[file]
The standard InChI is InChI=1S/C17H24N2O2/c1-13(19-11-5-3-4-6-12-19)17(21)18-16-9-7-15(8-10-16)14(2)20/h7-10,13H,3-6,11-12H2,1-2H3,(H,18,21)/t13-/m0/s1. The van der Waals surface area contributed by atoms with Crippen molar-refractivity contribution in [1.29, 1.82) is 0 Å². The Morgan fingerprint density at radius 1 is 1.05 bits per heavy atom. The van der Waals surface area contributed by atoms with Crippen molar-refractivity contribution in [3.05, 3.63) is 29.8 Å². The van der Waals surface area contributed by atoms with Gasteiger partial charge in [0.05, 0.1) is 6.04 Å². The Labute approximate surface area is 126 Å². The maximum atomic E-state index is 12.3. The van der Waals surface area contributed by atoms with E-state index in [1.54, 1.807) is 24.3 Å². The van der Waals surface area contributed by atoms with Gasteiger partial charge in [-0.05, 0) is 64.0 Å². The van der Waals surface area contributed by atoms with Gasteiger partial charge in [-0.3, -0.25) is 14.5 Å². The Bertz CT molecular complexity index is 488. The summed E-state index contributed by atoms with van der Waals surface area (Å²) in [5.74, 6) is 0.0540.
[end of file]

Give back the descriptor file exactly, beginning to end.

The standard InChI is InChI=1S/C17H24N2O2/c1-13(19-11-5-3-4-6-12-19)17(21)18-16-9-7-15(8-10-16)14(2)20/h7-10,13H,3-6,11-12H2,1-2H3,(H,18,21)/t13-/m0/s1. The van der Waals surface area contributed by atoms with Crippen molar-refractivity contribution in [1.29, 1.82) is 0 Å². The Morgan fingerprint density at radius 1 is 1.05 bits per heavy atom. The van der Waals surface area contributed by atoms with Crippen molar-refractivity contribution in [3.05, 3.63) is 29.8 Å². The van der Waals surface area contributed by atoms with Gasteiger partial charge in [0.05, 0.1) is 6.04 Å². The Labute approximate surface area is 126 Å². The maximum atomic E-state index is 12.3. The van der Waals surface area contributed by atoms with E-state index in [1.54, 1.807) is 24.3 Å². The van der Waals surface area contributed by atoms with Gasteiger partial charge in [-0.05, 0) is 64.0 Å². The van der Waals surface area contributed by atoms with Gasteiger partial charge in [-0.3, -0.25) is 14.5 Å². The Bertz CT molecular complexity index is 488. The summed E-state index contributed by atoms with van der Waals surface area (Å²) in [5.74, 6) is 0.0540.